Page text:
The BBA is now integrated into UK Finance. Please go to www.ukfinance.org.uk for new content and updates from UK Finance.
Material published by BBA prior to 1st July 2017 is still available on this website.
From 1 July 2017, the finance and banking industry operating in the UK will be represented by a new trade association, UK Finance. It will represent around 300 firms in the UK providing credit, banking, markets and payment-related services. The new organisation will take on most of the activities previously carried out by the Asset Based Finance Association, the British Bankers’ Association, the Council of Mortgage Lenders, Financial Fraud Action UK, Payments UK and the UK Cards Association.x
Brexit negotiations begin today
UK and EU officials will meet today to begin formal talks to agree the terms of the UK’s departure from the EU. BBC News (online) reports that early discussions will include, “the status of expats, the UK’s ‘divorce bill’ and the Northern Ireland border”.
A number of papers report comments made by Chancellor Philip Hammond this weekend on the importance of securing a good deal for businesses as part of the negotiations, including his argument that the final deal should include a lengthy transition period (The Times, £, p1).
The Financial Times, (£, p6) includes a guide to the EU and UK negotiating teams, and The Guardian (p11) sets out a guide to the main treaties to be discussed.
BCBS fails to agree new Basel standards
Talks to agree new capital standards for banks have broken down after EU and US regulators were unable to agree on an ‘output floor’. Politico (£, online) writes that while BCBS Chairman Stefan Ingves and US regulators are said to have been prepared to endorse a 75% limit, however EU regulators were unable to agree a floor above 70%.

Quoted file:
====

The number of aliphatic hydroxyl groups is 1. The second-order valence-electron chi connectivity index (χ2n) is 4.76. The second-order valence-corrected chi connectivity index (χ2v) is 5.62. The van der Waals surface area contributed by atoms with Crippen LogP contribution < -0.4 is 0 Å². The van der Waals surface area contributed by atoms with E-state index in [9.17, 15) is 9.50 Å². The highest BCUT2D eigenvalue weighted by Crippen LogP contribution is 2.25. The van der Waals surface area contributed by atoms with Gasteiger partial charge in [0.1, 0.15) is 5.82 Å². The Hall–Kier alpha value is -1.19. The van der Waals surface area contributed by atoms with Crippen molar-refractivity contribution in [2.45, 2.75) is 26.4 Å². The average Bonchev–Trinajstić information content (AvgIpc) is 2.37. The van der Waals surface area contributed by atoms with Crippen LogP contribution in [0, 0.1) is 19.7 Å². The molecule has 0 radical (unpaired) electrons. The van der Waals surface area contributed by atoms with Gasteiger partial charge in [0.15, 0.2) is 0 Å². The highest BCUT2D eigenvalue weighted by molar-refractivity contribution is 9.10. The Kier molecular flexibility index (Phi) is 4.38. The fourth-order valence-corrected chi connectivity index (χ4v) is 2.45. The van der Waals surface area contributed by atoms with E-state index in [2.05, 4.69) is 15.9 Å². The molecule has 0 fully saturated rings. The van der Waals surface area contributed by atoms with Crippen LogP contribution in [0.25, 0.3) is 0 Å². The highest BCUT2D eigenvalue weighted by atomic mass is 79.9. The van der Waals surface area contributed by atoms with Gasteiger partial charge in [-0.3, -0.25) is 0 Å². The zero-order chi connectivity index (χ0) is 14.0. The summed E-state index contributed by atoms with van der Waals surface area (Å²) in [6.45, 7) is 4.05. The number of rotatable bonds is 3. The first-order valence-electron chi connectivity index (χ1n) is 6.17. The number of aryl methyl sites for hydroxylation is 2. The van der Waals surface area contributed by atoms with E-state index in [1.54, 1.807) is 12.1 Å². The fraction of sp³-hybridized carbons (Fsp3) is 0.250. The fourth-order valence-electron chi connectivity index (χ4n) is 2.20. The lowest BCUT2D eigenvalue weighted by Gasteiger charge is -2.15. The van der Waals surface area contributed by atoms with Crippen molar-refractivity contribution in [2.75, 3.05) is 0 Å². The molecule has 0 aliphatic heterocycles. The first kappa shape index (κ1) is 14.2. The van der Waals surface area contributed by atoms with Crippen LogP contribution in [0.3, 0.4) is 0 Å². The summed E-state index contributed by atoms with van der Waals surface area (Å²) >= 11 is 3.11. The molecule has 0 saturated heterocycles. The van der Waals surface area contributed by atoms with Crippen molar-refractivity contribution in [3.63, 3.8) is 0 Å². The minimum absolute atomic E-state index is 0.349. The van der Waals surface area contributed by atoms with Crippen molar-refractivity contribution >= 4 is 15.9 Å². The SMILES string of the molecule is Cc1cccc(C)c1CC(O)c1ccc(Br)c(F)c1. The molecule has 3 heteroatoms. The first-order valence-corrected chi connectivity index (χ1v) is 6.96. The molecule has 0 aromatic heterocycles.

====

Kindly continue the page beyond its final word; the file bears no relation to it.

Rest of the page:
Bank of England sets out ring-fencing challenges
The Bank of England has set out further detail on its requirements for implementing ring fencing legislation. Speaking at a BBA event on Friday, James Proudman, Executive Director for UK Deposit Takers Supervision, said: “against the back-drop of other regulatory, accounting and business model changes – not the least of which is Brexit – it is easy to see that the banks in scope of ring-fencing are facing significant restructuring challenges”. The Financial Times (£, online) highlights that that the changes will mean nearly a million retail customers may be given new sort codes.
Latest from the BBA
Andrew White, VP EMEA, Vidyo, Inc. blogs on how video-enabled platforms integrate the trend for digital engagement with the benefits of face-to-face interaction.
Holly Whitehead, Research and Development Manager at International Compliance Training, writes that investing in training for compliance staff after breaches are discovered is too little, too late.
Monday 19 June – BBA Workshop Compliance Monitoring – Thinking like a regulator
This one-day workshop has been designed to help Compliance Officers understand the relationship between the firm’s risk map and its compliance risk map, consider resource requirements and produce a budget. To register, click here.